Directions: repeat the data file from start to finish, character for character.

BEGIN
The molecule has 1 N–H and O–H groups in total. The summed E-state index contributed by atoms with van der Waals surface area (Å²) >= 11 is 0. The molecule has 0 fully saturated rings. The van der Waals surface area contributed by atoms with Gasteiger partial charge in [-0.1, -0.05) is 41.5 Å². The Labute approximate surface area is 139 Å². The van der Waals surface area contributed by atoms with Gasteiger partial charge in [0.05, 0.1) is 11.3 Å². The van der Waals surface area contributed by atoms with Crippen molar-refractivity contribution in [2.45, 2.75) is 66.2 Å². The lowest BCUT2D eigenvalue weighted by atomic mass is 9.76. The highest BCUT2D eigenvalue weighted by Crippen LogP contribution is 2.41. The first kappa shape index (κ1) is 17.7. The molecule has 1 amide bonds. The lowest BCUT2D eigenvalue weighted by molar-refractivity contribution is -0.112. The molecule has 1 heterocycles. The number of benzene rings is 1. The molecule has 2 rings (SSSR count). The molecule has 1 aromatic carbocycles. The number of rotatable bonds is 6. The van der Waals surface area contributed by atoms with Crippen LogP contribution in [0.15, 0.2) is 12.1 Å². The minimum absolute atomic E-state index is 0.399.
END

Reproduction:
The molecule has 1 N–H and O–H groups in total. The summed E-state index contributed by atoms with van der Waals surface area (Å²) >= 11 is 0. The molecule has 0 fully saturated rings. The van der Waals surface area contributed by atoms with Gasteiger partial charge in [-0.1, -0.05) is 41.5 Å². The Labute approximate surface area is 139 Å². The van der Waals surface area contributed by atoms with Gasteiger partial charge in [0.05, 0.1) is 11.3 Å². The van der Waals surface area contributed by atoms with Crippen molar-refractivity contribution in [2.45, 2.75) is 66.2 Å². The lowest BCUT2D eigenvalue weighted by atomic mass is 9.76. The highest BCUT2D eigenvalue weighted by Crippen LogP contribution is 2.41. The first kappa shape index (κ1) is 17.7. The molecule has 1 amide bonds. The lowest BCUT2D eigenvalue weighted by molar-refractivity contribution is -0.112. The molecule has 1 heterocycles. The number of benzene rings is 1. The molecule has 2 rings (SSSR count). The molecule has 1 aromatic carbocycles. The number of rotatable bonds is 6. The van der Waals surface area contributed by atoms with Crippen LogP contribution in [0.15, 0.2) is 12.1 Å². The minimum absolute atomic E-state index is 0.399.